Codes and standards
NFPA Impact: November 2010
By Sean Tracey
Canadian advocacy groups hope that one in every 20 new cars sold in Canada in the next decade will be electrically powered. Their target is to get 500,000 highway-capable, plug-in vehicles onto Canadian roads by 2018. This is in addition to the anticipated even larger numbers of hybrid vehicles.
By Sean Tracey
Canadian advocacy groups hope that one in every 20 new cars sold in Canada in the next decade will be electrically powered. Their target is to get 500,000 highway-capable, plug-in vehicles onto Canadian roads by 2018. This is in addition to the anticipated even larger numbers of hybrid vehicles. Last year in the United States, President Obama pledged that one million plug-in, hybrid, electric vehicles would be on the road by 2015, and championed a US$2.4-billion initiative to accelerate electrical vehicle research and development efforts. These vehicles will represent a new slate of challenges for rescuers when responding to incidents on the road and in home fires. Will our first responders be prepared for the transition?
To ease Canada’s path to this objective, several federal government departments have funded the Electrical Vehicle Technology Roadmap project. This roadmap has identified technological hurdles in order to redirect federal funds to overcome them. The initiative appears to be about removing technological roadblocks and developing educational and public relations programs that increase awareness of the benefits of electric vehicles; however, this roadmap does not identify the need to train first responders on the issues that may arise from this new technology. The Canadian fire service needs to get ramped up now.
These electrical vehicle (EV) concepts will create new hazards for the fire service, including increased risk of electrocution and risks posed by high-voltage, quick-charge stations and hydrogen generators in homes and communities. Because of these concerns, the NFPA has launched the U.S. Emergency Responder Safety Training for Advanced Electric Drive Vehicles. This project will develop and implement an emergency response training program focused on advanced electrical vehicles, including plug-in hybrid EVs, EVs and fuel cell vehicles. The three-year project, funded by a US$4.4 million grant from the U.S. Department of Energy, will develop a website that will include training programs, simulations and videos. Classroom courses will also be developed, with webinars and handbooks as possible spinoffs. The NFPA anticipates completing many first responder training courses for the project in 2011. The status of this project and many useful tools are already available on the NFPA website dedicated to the project, www.evsafetytraining.org.
The NFPA’s goal is to create the premier portal through which first responders can access education and safety information about all aspects of advanced electrical vehicles. The aim is for widely accessible training programs so that first responders can be assured that they can handle whatever circumstance may surface, and that they are prepared to safely deal with any new hazards or vehicle extrication techniques that may be required.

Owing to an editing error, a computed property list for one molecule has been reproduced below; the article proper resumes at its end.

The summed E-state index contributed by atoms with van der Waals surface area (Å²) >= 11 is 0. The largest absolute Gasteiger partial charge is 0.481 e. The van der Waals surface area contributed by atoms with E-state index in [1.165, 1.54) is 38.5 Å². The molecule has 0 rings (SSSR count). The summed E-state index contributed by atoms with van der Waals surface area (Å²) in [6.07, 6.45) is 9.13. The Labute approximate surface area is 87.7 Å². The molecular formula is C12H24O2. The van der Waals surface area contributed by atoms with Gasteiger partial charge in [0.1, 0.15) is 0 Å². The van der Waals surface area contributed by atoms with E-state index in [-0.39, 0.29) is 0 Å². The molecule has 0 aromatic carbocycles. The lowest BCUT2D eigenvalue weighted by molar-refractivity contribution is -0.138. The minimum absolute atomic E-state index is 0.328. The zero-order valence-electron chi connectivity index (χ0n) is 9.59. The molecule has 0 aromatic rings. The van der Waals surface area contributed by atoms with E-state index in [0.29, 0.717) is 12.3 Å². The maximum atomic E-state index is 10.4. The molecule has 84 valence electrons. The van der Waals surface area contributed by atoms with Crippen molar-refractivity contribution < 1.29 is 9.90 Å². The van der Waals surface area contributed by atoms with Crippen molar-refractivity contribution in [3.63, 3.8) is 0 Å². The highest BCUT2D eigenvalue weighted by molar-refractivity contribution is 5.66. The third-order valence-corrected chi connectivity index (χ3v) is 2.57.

Ideally, practical training courses should be rolled out at training centres across North America.
Yet to be determined is how much of the information may be available to Canadians because of restrictions placed on the NFPA by the grant. It is believed that although Canadians may have access to the Internet materials, funding for training centres may be out of the question.
The good news is that the development of training tools and other materials is well underway by the NFPA. To assist in the development of the program, the NFPA has assembled a technical advisory panel. The panel includes representatives of the IAFF and IAFC with whom Canadian fire-service members have established relationships.
But the better news is that the sole Canadian on the panel is John Cunningham, representing the National Association of Fire Training Directors. Cunningham is executive director of the Nova Scotia Firefighters School and his presence on the panel should ensure that Canadian first responder concerns are incorporated into the training.
We need to look at how first responders will roll out practical training across Canada, including the translation of materials into French. As mentioned, it is not likely that this will be funded by U.S. taxpayers. We therefore must look at approaching the Canadian government to fund this initiative. A modest estimate of the cost to roll out the train-the-trainer might be $500 per registrant for a two-day course. With 3,700 fire departments in Canada, this cost will easily exceed $2 million, without the consideration of French translation and travel expenses. Although this amount sounds daunting, it would represent a levy of just $4 per EV in Canada – and this is with the materials already being developed by the NFPA.
The Canadian fire service needs to prepare now for the technological challenges of electrical vehicles. We need to be a participant on the Electrical Vehicle Technology Roadmap to ensure that funding is available to train the trainers on these added risks.